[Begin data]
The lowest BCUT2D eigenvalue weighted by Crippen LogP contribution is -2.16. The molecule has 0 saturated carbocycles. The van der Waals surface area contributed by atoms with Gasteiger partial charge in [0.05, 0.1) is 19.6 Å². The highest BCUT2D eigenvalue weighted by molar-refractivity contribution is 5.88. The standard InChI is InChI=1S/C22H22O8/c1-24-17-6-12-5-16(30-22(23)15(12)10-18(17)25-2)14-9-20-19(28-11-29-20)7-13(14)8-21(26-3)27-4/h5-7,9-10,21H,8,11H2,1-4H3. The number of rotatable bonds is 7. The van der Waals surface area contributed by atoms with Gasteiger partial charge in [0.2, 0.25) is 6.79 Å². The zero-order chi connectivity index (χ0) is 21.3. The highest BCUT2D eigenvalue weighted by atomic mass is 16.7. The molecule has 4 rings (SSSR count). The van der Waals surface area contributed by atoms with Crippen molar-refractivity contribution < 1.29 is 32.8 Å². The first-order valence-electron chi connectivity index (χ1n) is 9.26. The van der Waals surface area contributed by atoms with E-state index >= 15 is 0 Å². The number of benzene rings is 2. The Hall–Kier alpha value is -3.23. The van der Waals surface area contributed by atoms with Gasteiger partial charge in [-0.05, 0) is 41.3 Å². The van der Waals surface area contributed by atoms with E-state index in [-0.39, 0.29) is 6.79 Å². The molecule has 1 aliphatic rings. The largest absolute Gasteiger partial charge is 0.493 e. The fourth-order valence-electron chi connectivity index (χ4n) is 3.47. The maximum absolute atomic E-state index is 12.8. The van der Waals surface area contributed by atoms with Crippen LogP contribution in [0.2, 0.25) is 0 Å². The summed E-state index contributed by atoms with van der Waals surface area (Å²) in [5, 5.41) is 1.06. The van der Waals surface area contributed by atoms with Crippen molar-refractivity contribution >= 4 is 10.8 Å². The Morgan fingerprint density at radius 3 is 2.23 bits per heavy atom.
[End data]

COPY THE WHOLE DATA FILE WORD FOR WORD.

The lowest BCUT2D eigenvalue weighted by Crippen LogP contribution is -2.16. The molecule has 0 saturated carbocycles. The van der Waals surface area contributed by atoms with Gasteiger partial charge in [0.05, 0.1) is 19.6 Å². The highest BCUT2D eigenvalue weighted by molar-refractivity contribution is 5.88. The standard InChI is InChI=1S/C22H22O8/c1-24-17-6-12-5-16(30-22(23)15(12)10-18(17)25-2)14-9-20-19(28-11-29-20)7-13(14)8-21(26-3)27-4/h5-7,9-10,21H,8,11H2,1-4H3. The number of rotatable bonds is 7. The van der Waals surface area contributed by atoms with Gasteiger partial charge in [0.2, 0.25) is 6.79 Å². The zero-order chi connectivity index (χ0) is 21.3. The highest BCUT2D eigenvalue weighted by atomic mass is 16.7. The molecule has 4 rings (SSSR count). The van der Waals surface area contributed by atoms with Crippen molar-refractivity contribution < 1.29 is 32.8 Å². The first-order valence-electron chi connectivity index (χ1n) is 9.26. The van der Waals surface area contributed by atoms with E-state index >= 15 is 0 Å². The number of benzene rings is 2. The Hall–Kier alpha value is -3.23. The van der Waals surface area contributed by atoms with Gasteiger partial charge in [-0.05, 0) is 41.3 Å². The van der Waals surface area contributed by atoms with E-state index in [-0.39, 0.29) is 6.79 Å². The molecule has 1 aliphatic rings. The largest absolute Gasteiger partial charge is 0.493 e. The fourth-order valence-electron chi connectivity index (χ4n) is 3.47. The maximum absolute atomic E-state index is 12.8. The van der Waals surface area contributed by atoms with Crippen LogP contribution in [0.2, 0.25) is 0 Å². The summed E-state index contributed by atoms with van der Waals surface area (Å²) in [5, 5.41) is 1.06. The van der Waals surface area contributed by atoms with Crippen molar-refractivity contribution >= 4 is 10.8 Å². The Morgan fingerprint density at radius 3 is 2.23 bits per heavy atom.